|Financial markets||Major world indicators|
- The 225-issue Nikkei Stock Average shed 486.18 points, or 6.4 percent, to close at 7,162.90 -- its lowest close since October 1982.
- The dollar bought 93 yen in Japanese trading.
Friday's U.S. Markets...
- The Dow Jones Industrial Average fell 312.30, or 3.59 percent, to 8,378.95 -- its lowest close since April 25, 2003, and off 5.35 percent for the week. The Nasdaq Composite Index fell 51.88, or 3.23 percent, to 1,552.03 -- down 9.31 percent for the week.
- The 10-year Treasury note lost 1 11/32 points, or $13.4375 for every $1,000 invested, to yield 3.697 percent. The two-year note's yield rose to 1.55 percent, just above the federal-funds target rate of 1.5 percent.
- The dollar was at 94.60 yen from 96.98 yen, while the euro was at $1.2585 from $1.2901 late Thursday.
|Ag futures||Previous day's action and |
- Overnight trade: Check the link for updated prices and/or settlements.
What happened the prior trading session...
- Corn: Futures closed mostly 16 to 17 cents lower.
- Soybeans: Futures continued to face pressure from growing economic worries.
- Wheat: Futures finished mostly around 6 to 8 cents lower at all three exchanges.
- Cotton: Futures posted very sharp losses Friday to extend the recent price plunge.
- Lean Hogs: Lean hog futures saw a choppy week of price action in which futures posted slight overall gains for the week.
- Live Cattle: Live cattle futures plunged to new contract lows Friday to close with very sharp losses for the week.
Agricultural Marketing Service = (A)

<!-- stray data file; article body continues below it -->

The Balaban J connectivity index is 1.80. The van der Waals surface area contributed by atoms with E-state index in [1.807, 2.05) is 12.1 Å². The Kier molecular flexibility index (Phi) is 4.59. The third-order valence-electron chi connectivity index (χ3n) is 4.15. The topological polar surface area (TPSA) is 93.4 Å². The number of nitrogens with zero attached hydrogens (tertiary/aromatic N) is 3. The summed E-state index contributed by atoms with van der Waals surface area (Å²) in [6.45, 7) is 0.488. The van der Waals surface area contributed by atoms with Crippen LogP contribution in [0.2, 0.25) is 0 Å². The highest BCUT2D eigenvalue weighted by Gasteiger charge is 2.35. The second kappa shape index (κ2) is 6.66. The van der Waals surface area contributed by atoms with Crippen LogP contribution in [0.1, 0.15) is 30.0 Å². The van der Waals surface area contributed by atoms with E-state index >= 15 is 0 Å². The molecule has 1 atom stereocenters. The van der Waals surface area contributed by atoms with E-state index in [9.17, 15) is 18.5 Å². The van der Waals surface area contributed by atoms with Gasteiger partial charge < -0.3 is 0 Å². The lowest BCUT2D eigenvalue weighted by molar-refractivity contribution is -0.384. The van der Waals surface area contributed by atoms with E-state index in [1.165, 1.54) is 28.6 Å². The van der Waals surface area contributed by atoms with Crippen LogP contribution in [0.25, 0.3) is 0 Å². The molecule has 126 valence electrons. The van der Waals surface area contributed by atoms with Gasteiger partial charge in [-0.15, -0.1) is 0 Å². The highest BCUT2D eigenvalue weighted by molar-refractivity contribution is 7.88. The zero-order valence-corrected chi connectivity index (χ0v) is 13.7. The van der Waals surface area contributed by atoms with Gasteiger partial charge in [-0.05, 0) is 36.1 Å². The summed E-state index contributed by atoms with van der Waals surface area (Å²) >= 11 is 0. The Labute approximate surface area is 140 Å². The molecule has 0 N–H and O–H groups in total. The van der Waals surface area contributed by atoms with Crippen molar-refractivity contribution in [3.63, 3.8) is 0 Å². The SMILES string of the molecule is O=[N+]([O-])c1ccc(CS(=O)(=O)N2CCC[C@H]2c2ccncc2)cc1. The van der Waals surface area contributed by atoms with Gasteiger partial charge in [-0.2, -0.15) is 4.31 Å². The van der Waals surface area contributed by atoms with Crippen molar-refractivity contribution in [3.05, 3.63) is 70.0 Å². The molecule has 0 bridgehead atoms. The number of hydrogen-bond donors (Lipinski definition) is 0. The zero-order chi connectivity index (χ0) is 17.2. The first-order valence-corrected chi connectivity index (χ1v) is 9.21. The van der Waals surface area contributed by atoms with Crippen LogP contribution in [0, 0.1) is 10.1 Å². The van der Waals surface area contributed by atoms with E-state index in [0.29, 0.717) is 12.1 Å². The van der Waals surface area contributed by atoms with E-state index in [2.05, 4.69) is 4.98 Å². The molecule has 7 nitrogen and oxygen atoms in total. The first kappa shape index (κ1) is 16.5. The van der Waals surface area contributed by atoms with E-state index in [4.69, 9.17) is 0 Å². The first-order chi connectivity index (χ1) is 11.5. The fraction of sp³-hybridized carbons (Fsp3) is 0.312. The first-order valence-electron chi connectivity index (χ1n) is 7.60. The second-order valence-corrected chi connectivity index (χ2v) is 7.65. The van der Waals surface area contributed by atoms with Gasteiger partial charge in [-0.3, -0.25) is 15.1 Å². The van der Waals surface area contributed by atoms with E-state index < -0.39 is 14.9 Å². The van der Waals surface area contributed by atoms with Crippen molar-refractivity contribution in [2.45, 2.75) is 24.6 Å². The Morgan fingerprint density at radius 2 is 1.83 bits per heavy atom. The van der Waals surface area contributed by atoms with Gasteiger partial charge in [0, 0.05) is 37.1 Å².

|Overview||Other reports affecting agriculture|
|Major media||Links to top news reports |
with potential U.S. ag impact
Wall Street Journal (subscription to site required for access)
- Job Losses Buffet U.S. Early, Compounding the Downturn The labor market is now the worst it's been since the two prior recessions in 2001 and the early 1990s and the level of Americans unemployed for 27 weeks or more reached 2 million or 21% of those unemployed. That's near the 23% mark set in 2003 and 1992.
Sharp Slowdown in Asia Nears
- Financial Storm Hits Gulf Speculative Currency Trades Plunge Kuwait Into Bank Bailout With oil prices now down 50% from their peak, some Gulf countries have seen the financial crisis arrive in their markets. Kuwait has moved to guarantee bank deposits and bailed out one of its largest banks. However, the root of their situation may lie in currency trades, not bad loans. Many countries still are in surplus situations with current oil prices, but if values drop much further, their situation will worsen.
Refiners Look to Reduce Production as Falling Gas Prices Cut Into Profits
- Rescue Plan Chafes Small Banks Lobbying Assault Gears Up Over Worry About Taxpayer-Subsidized Consolidation Smaller banks are worried that bigger banks may be able to tap bailout funds and buy up smaller banks that lack the muscle to fight such moves.
Congress Weighs Forming Special Panel for Overhaul of Financial Regulations
China Backs Europe's Push for Oversight
IOU, Uncle Sam: Loans Start Today
- High-Tech Fish Farms Angle to Make Hard-to-Rear Cod the Next Salmon. The Atlantic Cod is the next fish that farmers will try to raise on fish farms, but unlike farmed salmon, it actually sells at a premium to wild-caught cod. This year, for the first time, humans will eat more farmed fish than wild fish, according to a report being prepared by the United Nations Food and Agriculture Organization.
New York Times (registration to site required)